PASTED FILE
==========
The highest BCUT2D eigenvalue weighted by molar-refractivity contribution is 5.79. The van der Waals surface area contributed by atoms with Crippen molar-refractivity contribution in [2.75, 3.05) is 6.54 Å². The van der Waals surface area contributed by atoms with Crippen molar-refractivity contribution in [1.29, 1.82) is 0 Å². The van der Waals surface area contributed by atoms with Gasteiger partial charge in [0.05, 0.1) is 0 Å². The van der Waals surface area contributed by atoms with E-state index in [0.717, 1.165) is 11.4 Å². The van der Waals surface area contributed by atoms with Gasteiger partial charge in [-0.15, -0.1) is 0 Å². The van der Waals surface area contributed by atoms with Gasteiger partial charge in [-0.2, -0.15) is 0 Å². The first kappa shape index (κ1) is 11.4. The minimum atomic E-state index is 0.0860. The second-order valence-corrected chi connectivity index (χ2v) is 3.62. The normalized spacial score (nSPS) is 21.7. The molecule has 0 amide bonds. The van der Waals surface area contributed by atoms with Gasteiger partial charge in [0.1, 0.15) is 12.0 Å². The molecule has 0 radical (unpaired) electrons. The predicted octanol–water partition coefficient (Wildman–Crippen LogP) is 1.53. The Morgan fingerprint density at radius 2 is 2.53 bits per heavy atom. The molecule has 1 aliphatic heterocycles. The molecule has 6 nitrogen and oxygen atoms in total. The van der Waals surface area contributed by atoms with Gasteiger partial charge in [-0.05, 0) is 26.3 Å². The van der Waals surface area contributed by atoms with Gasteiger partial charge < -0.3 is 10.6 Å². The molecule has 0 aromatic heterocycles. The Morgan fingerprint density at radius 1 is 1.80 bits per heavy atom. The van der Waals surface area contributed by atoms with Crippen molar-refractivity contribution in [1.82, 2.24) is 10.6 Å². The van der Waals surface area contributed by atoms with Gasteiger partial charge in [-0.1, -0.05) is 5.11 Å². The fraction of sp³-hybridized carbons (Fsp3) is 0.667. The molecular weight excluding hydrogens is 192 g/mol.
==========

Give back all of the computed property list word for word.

The highest BCUT2D eigenvalue weighted by molar-refractivity contribution is 5.79. The van der Waals surface area contributed by atoms with Crippen molar-refractivity contribution in [2.75, 3.05) is 6.54 Å². The van der Waals surface area contributed by atoms with Crippen molar-refractivity contribution in [1.29, 1.82) is 0 Å². The van der Waals surface area contributed by atoms with Gasteiger partial charge in [0.05, 0.1) is 0 Å². The van der Waals surface area contributed by atoms with E-state index in [0.717, 1.165) is 11.4 Å². The van der Waals surface area contributed by atoms with Gasteiger partial charge in [-0.15, -0.1) is 0 Å². The van der Waals surface area contributed by atoms with Gasteiger partial charge in [-0.2, -0.15) is 0 Å². The first kappa shape index (κ1) is 11.4. The minimum atomic E-state index is 0.0860. The second-order valence-corrected chi connectivity index (χ2v) is 3.62. The normalized spacial score (nSPS) is 21.7. The molecule has 0 amide bonds. The van der Waals surface area contributed by atoms with Gasteiger partial charge in [0.1, 0.15) is 12.0 Å². The molecule has 0 radical (unpaired) electrons. The predicted octanol–water partition coefficient (Wildman–Crippen LogP) is 1.53. The Morgan fingerprint density at radius 2 is 2.53 bits per heavy atom. The molecule has 1 aliphatic heterocycles. The molecule has 6 nitrogen and oxygen atoms in total. The van der Waals surface area contributed by atoms with Gasteiger partial charge in [-0.05, 0) is 26.3 Å². The van der Waals surface area contributed by atoms with Gasteiger partial charge < -0.3 is 10.6 Å². The molecule has 0 aromatic heterocycles. The Morgan fingerprint density at radius 1 is 1.80 bits per heavy atom. The van der Waals surface area contributed by atoms with Crippen molar-refractivity contribution in [1.82, 2.24) is 10.6 Å². The van der Waals surface area contributed by atoms with Gasteiger partial charge in [-0.1, -0.05) is 5.11 Å². The fraction of sp³-hybridized carbons (Fsp3) is 0.667. The molecular weight excluding hydrogens is 192 g/mol.